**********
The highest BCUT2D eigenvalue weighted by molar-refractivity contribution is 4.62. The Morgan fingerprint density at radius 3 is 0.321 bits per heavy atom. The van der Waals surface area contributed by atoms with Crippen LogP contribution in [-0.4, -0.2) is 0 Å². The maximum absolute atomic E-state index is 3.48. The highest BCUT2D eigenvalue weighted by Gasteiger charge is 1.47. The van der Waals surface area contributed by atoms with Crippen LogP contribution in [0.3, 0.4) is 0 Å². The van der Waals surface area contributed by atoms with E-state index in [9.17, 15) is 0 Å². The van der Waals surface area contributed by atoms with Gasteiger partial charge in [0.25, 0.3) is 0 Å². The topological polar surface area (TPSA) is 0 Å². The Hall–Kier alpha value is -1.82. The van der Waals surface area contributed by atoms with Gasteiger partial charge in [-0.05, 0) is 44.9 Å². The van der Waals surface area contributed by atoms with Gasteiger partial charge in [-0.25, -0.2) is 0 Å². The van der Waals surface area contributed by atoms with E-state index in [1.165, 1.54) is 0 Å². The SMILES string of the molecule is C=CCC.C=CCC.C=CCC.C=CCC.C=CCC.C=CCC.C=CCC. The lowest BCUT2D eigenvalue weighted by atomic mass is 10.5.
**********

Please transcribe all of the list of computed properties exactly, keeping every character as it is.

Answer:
The highest BCUT2D eigenvalue weighted by molar-refractivity contribution is 4.62. The Morgan fingerprint density at radius 3 is 0.321 bits per heavy atom. The van der Waals surface area contributed by atoms with Crippen LogP contribution in [-0.4, -0.2) is 0 Å². The maximum absolute atomic E-state index is 3.48. The highest BCUT2D eigenvalue weighted by Gasteiger charge is 1.47. The van der Waals surface area contributed by atoms with Crippen LogP contribution in [0.3, 0.4) is 0 Å². The van der Waals surface area contributed by atoms with E-state index in [9.17, 15) is 0 Å². The van der Waals surface area contributed by atoms with Gasteiger partial charge in [0.25, 0.3) is 0 Å². The topological polar surface area (TPSA) is 0 Å². The Hall–Kier alpha value is -1.82. The van der Waals surface area contributed by atoms with Gasteiger partial charge in [-0.05, 0) is 44.9 Å². The van der Waals surface area contributed by atoms with Gasteiger partial charge in [-0.25, -0.2) is 0 Å². The van der Waals surface area contributed by atoms with E-state index in [1.165, 1.54) is 0 Å². The SMILES string of the molecule is C=CCC.C=CCC.C=CCC.C=CCC.C=CCC.C=CCC.C=CCC. The lowest BCUT2D eigenvalue weighted by atomic mass is 10.5.